Last month I wrote about a terminally ill lesbian who wants her marriage to her wife recognized by the state of Indiana. The judge in the case, Judge Richard Young, issued a temporary restraining order that the state had to recognize their marriage for 28 days. Judge Young held a hearing last week on Friday (on the motion for preliminary injunction), and the judge will have to decide whether or not to continue the order by tomorrow because the emergency order expires on May 8. He could also rule on the actual motion for preliminary injunction in the marriage equality case presented. We'll have to wait and see.
Amy Sandler and Niki Quasney were married in Massachusettes. Quasney was diagnosed with (stage four) ovarian cancer in 2009.
During Friday's hearings, testimony revealed that Niki Quasney's cancer "is back, and has grown worse." Niki and Amy decided against more chemotherapy, as it will not prolong her life, and it would have numerous side effects. "I am doing everything I can to protect Amy and our two children from discrimination — my children shouldn't have to grow up being treated as inferior to children from other families," Quasney said. "We are not asking for special privileges. We should have the same freedoms as other married Indiana couples."
Attorney Jordan Heinz, who attended the hearing with his Kirkland and Ellis colleague Dmitriy Tishyevich on behalf of Niki and Amy, told the court that "little has changed since the Temporary Restraining Order (TRO) three weeks and one day ago." Nothing new has been presented in the last three weeks on the state's behalf. And yet, creating legal documents for the same rights married couples have is not only very expensive, he said, but "proof they are being harmed."
Indiana Solicitor General Thomas Fisher set the tone for the state's defense by saying, "We have to set aside our human reactions to what is happening, and focus on the law. It's never been about exclusion (of gay and lesbian couples), it's about definition."
Chief Judge Richard L. Young, who will be presiding over all five same-sex marriage cases in Indiana, asked Fisher, "Is marriage a fundamental right?" Fisher responded, "Within limits — it does not include same-sex couples or polygamous marriages." For now though, in Fisher's words, gay marriage is "where the action is."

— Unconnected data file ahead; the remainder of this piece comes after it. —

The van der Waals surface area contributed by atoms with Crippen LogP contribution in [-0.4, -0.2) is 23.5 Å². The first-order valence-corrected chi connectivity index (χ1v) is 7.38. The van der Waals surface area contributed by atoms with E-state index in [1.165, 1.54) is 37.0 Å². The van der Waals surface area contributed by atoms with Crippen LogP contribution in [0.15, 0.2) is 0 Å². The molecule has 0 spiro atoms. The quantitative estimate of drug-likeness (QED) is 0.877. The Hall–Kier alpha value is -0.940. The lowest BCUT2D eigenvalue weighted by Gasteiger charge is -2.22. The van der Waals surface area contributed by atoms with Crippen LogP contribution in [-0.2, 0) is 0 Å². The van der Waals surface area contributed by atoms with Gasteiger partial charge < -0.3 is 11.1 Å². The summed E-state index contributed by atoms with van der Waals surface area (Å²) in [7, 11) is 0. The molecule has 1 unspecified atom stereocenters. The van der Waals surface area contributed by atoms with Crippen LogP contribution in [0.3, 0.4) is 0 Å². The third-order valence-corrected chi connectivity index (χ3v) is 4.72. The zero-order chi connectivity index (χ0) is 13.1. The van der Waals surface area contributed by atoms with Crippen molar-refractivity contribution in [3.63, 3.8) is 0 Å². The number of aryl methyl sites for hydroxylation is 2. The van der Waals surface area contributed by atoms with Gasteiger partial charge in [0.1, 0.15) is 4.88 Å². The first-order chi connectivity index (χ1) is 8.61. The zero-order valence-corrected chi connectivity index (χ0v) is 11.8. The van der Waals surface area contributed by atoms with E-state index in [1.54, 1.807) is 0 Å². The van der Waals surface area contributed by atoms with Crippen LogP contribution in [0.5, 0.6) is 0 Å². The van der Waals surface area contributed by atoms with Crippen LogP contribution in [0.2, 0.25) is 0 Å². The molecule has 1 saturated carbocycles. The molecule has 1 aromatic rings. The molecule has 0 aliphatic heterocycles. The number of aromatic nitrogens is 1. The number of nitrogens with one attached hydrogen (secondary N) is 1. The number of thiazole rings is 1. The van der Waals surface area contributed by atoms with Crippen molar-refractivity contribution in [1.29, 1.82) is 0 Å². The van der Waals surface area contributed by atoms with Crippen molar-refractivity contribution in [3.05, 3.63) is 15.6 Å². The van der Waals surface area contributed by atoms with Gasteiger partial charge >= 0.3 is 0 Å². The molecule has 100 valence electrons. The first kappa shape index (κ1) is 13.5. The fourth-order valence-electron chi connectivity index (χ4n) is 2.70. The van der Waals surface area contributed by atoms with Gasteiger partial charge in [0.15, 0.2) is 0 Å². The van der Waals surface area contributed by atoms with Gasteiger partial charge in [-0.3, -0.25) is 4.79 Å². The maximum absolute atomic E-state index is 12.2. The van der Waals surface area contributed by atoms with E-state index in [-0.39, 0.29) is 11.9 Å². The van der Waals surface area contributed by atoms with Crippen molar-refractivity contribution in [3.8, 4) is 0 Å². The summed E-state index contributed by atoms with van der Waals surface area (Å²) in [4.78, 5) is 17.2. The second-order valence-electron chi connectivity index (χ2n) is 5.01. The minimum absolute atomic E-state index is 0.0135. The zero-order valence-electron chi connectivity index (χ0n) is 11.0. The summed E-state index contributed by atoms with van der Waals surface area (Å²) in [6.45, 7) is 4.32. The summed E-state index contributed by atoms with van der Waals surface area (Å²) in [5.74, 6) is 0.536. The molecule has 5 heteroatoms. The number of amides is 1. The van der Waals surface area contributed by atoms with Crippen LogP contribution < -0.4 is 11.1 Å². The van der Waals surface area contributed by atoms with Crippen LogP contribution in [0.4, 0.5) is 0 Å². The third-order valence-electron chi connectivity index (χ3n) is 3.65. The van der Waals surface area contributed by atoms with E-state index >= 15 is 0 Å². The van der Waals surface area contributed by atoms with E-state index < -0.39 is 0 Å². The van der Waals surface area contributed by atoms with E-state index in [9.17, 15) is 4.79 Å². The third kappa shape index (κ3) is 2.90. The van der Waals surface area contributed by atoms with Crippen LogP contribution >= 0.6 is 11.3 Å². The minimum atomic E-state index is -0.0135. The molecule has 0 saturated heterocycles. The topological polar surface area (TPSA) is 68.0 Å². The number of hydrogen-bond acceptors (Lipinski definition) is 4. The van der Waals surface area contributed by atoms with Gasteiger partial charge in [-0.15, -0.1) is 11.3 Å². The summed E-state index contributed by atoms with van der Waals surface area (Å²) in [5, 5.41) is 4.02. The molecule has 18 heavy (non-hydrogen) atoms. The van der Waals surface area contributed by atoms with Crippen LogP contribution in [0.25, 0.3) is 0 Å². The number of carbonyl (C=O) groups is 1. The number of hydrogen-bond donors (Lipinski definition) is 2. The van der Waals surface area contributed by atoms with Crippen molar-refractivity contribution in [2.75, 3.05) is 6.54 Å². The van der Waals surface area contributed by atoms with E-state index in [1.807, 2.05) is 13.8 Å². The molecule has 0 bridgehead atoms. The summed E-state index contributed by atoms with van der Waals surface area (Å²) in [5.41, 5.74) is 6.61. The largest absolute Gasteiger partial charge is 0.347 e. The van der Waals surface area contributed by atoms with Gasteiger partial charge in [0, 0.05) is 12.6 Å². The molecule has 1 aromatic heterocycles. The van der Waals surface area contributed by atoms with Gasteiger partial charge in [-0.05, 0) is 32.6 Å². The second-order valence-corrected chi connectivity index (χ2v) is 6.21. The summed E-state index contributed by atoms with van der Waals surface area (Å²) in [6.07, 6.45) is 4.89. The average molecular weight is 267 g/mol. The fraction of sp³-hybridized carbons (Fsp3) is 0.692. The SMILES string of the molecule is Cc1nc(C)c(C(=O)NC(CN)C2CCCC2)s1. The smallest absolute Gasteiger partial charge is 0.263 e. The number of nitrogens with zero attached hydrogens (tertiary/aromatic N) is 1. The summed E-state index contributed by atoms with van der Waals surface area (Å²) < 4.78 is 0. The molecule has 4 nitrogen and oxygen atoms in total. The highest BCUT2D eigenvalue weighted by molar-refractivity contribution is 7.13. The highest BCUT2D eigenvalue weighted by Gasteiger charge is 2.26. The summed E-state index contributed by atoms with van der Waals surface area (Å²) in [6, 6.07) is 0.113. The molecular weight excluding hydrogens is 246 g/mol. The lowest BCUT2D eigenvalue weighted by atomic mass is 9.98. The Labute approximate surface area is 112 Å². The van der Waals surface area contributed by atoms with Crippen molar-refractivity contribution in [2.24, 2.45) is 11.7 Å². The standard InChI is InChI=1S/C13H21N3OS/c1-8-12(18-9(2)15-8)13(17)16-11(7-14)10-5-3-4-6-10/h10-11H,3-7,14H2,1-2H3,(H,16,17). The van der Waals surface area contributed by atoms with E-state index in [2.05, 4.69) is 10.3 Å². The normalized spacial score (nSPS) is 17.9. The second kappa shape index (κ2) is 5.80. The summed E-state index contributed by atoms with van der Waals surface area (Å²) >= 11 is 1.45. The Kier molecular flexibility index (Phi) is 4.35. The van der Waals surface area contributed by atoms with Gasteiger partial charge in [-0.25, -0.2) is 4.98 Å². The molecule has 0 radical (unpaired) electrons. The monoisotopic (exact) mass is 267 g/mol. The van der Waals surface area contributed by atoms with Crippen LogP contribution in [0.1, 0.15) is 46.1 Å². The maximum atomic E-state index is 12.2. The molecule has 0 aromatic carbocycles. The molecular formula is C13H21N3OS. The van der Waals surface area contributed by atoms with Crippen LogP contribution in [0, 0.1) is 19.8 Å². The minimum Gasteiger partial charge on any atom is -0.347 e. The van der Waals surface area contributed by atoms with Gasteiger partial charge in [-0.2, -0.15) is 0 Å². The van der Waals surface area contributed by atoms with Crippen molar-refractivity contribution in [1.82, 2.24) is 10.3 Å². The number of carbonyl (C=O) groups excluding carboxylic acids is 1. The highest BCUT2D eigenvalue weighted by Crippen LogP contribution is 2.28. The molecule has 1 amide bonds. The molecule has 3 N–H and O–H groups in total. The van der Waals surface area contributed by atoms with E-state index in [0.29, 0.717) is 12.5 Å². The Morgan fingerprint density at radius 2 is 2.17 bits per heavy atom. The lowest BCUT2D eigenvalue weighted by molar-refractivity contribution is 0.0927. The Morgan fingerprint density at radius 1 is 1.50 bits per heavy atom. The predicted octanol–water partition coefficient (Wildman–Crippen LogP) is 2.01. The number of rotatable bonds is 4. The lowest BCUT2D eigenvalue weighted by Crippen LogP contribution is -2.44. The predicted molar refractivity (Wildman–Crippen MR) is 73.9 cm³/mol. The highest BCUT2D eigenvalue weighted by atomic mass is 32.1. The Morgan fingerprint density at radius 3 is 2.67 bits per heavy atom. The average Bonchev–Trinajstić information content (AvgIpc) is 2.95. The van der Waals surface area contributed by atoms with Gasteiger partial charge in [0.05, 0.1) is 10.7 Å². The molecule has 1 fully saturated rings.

Fisher went on to say that married couples create babies, and the state has to protect them. Judge Young wanted to know about couples who adopt, and if it's the state's job to protect them as well. He also went on to point out that 60 year olds don't have to worry about having children, to which Fisher replied, "they model the behavior for fertile couples."
"The state doesn't care if you are a same-sex couple. They care if you can produce children," Fisher said.
Fisher went on to talk about the "slippery slope" that would be caused by allowing same-sex couples to marry, leading the judge to ask, "What about states where same-sex marriage is already permitted? Has their institute of marriage already disintegrated?"
"It's too soon to tell," Fisher replied.
According to attorney Heinz, it's not too soon to tell if damage has been done by the state to Niki and Amy. Injuries to Niki include her claim that Indiana's government encourages discrimination. Niki continues to travel to Chicago for treatment, "for fear she won't be treated as a married couple in Munster." This fear stems partly from the fact a clerk in Munster denied their marriage certificate.
9:43 AM PT: The judge, Judge Richard Young has granted the plaintiffs motions for preliminary injunction in this case. It is a narrow ruling, and Indiana will have to recognize this couples out of state marriage only (not other same-sex marriages).